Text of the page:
$1.78 trillion in college debt: Can US derail the debt train?
Student loan debt now totals $1.78 trillion, reports Motley Fool. That number has doubled in the last 10 years. The average debtor owes $37,338 and is supposed to pay $337 a month. Fifteen percent are behind on their payments.
President Biden's proposed $400 billion in student loan forgiveness is a boondoggle, writes Emma Camp in Reason. It will help debtors in the short run, but won't address the root causes of ever-increasing debt.
Senate Republicans have a plan to "direct students toward high-quality programs and limit access to schools that provide a poor return on students' investment," she writes. It includes bills that consolidate repayment plans and cut access to programs whose participants end up with low earnings. The final bill would eliminate Graduate PLUS Loans, uncapped loans "connected to a rapid increase in graduate school tuition." Knowing grad students can borrow an unlimited amount, universities jack up prices.
House Republicans also want to reform student loans, Camp writes. They propose"targeted" debt relief to those who have "consistently made payments but have seen their debt increase anyway" and reforms of income-driven repayment plans.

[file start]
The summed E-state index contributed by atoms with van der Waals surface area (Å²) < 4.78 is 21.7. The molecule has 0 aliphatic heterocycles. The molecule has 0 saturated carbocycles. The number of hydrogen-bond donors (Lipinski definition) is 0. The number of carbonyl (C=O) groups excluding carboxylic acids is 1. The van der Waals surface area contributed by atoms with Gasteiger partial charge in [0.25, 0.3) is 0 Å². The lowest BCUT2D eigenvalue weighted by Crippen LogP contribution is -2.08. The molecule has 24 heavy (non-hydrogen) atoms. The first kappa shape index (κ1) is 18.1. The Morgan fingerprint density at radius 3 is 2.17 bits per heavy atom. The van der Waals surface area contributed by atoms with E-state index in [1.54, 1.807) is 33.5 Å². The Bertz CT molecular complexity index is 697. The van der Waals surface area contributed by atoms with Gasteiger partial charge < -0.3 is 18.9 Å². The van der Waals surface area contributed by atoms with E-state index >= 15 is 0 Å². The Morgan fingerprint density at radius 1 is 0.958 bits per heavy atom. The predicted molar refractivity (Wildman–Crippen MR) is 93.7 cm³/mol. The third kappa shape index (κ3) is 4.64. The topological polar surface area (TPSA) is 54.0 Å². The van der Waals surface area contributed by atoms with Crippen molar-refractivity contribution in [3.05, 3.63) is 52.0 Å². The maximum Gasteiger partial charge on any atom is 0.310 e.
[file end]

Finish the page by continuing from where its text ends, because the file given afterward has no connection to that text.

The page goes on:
"Colleges and universities using the availability of federal loans to increase their tuitions have left too many students drowning in debt without a path for success," said Sen. Bill Cassidy (R–La.) in a statement. This plan "puts downward pressure on tuition and empowers students to make the educational decisions that put them on track to academically and financially succeed."
Young people are more aware of the risks of borrowing for a low-value college degree -- or a "college experience" that doesn't lead to a degree. But most of the big debtors borrowed for a graduate or professional degree. Capping or eliminating those Graduate PLUS loans would save a lot of people from digging themselves into a hole they'll never escape.